In the recent case of Brooke v Purton, the Judge decided that a Solicitor had made a clerical error in a Will and that the Will could be interpreted in the way it was intended by the deceased, even though it did not say so in the Will itself.
The deceased was wealthy and his Solicitor advised him to set up a discretionary trust to help with estate planning and lessen the amount of Inheritance Tax payable upon his death. Unfortunately, the Solicitor used a document from the firm’s precedents and did not change the wording to reflect the deceased’s wishes.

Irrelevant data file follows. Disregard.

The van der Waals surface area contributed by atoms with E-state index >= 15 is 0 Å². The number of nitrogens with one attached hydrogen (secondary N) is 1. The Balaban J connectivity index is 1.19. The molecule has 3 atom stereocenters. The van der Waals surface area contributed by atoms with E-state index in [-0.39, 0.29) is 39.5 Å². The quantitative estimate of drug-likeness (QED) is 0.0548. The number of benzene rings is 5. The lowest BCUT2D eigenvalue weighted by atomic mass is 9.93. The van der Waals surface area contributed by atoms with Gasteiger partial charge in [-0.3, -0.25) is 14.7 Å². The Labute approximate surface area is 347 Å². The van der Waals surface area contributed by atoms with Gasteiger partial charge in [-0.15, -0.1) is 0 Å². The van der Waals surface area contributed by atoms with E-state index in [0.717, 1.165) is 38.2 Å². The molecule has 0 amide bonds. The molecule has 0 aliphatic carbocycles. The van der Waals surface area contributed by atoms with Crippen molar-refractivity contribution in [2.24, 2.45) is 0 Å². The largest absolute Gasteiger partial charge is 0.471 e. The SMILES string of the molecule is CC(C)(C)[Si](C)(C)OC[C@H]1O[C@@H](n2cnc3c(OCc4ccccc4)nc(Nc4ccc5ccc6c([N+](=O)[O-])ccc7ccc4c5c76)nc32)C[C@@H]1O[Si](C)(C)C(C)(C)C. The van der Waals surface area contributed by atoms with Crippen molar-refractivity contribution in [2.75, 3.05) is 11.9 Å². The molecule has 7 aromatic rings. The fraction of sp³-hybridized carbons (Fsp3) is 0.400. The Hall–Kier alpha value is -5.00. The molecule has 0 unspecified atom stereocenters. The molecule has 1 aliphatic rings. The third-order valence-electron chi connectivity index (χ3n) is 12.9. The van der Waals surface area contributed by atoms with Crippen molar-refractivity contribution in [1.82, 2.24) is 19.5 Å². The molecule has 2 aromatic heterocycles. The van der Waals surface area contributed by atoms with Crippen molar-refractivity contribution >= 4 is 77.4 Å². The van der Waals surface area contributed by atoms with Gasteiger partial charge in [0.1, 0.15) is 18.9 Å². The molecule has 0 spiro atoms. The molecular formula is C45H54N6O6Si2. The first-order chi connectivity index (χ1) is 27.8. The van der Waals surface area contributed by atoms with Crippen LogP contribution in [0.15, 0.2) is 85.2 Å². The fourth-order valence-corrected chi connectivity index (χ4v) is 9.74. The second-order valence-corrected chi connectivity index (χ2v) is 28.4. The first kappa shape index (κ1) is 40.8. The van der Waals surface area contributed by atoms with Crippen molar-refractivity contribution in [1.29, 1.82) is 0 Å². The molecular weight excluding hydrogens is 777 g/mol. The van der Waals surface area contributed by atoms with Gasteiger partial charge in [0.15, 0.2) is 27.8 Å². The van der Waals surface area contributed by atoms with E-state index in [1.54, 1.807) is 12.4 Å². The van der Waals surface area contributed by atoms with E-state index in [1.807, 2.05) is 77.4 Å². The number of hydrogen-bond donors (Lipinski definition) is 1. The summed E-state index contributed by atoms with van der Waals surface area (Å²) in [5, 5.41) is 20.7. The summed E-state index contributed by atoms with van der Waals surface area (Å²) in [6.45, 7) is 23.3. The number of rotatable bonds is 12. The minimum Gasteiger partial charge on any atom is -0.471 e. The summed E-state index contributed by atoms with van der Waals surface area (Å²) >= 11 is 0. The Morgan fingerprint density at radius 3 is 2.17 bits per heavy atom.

The result was that the entire estate (worth over £1.5 million) would be subject to Inheritance Tax.
The executors applied to the Court to have the Will corrected. The Judge held that the Will did not reflect what the deceased had wanted and that it should be read in a way to ensure that the intentions were put into effect.
Interestingly, the Judge decided that there had been a ‘clerical error’!
This case follows another case in March 2014 where the Supreme Court decided that the principles of contract law could be applied to Wills. In this case (Marley v Rawlings), a husband and wife mistakenly signed each other’s Wills, which would make them invalid. The Court decided that the Wills were to be interpreted as having been signed correctly.